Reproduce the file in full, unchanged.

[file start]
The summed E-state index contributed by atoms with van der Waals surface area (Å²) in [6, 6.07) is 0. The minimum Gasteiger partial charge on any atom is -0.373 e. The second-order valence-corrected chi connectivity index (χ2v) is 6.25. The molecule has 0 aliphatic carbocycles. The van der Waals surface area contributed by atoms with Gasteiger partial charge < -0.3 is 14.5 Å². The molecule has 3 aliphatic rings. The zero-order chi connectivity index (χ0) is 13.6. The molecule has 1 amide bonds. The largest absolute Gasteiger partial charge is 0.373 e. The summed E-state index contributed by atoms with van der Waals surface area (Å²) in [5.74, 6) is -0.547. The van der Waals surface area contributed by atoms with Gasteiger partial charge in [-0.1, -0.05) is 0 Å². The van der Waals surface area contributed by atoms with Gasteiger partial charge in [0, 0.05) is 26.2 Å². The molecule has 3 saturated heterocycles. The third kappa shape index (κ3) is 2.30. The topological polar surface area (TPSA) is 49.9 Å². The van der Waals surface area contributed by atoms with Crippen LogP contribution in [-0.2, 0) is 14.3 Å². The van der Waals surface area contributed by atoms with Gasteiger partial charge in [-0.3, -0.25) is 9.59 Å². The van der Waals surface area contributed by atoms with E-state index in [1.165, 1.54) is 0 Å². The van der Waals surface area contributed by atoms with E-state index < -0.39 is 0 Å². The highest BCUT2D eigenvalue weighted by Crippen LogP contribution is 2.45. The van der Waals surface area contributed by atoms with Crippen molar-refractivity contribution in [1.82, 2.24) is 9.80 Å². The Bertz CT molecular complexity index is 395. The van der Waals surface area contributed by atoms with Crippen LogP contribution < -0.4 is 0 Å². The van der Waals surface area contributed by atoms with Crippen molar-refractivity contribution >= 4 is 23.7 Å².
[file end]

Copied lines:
The summed E-state index contributed by atoms with van der Waals surface area (Å²) in [6, 6.07) is 0. The minimum Gasteiger partial charge on any atom is -0.373 e. The second-order valence-corrected chi connectivity index (χ2v) is 6.25. The molecule has 0 aliphatic carbocycles. The van der Waals surface area contributed by atoms with Gasteiger partial charge < -0.3 is 14.5 Å². The molecule has 3 aliphatic rings. The zero-order chi connectivity index (χ0) is 13.6. The molecule has 1 amide bonds. The largest absolute Gasteiger partial charge is 0.373 e. The summed E-state index contributed by atoms with van der Waals surface area (Å²) in [5.74, 6) is -0.547. The van der Waals surface area contributed by atoms with Gasteiger partial charge in [-0.1, -0.05) is 0 Å². The van der Waals surface area contributed by atoms with Gasteiger partial charge in [0, 0.05) is 26.2 Å². The molecule has 3 saturated heterocycles. The third kappa shape index (κ3) is 2.30. The topological polar surface area (TPSA) is 49.9 Å². The van der Waals surface area contributed by atoms with Crippen LogP contribution in [-0.2, 0) is 14.3 Å². The van der Waals surface area contributed by atoms with Gasteiger partial charge in [-0.3, -0.25) is 9.59 Å². The van der Waals surface area contributed by atoms with E-state index in [1.165, 1.54) is 0 Å². The van der Waals surface area contributed by atoms with E-state index < -0.39 is 0 Å². The highest BCUT2D eigenvalue weighted by Crippen LogP contribution is 2.45. The van der Waals surface area contributed by atoms with Crippen molar-refractivity contribution in [1.82, 2.24) is 9.80 Å². The Bertz CT molecular complexity index is 395. The van der Waals surface area contributed by atoms with Crippen LogP contribution < -0.4 is 0 Å². The van der Waals surface area contributed by atoms with Crippen molar-refractivity contribution >= 4 is 23.7 Å².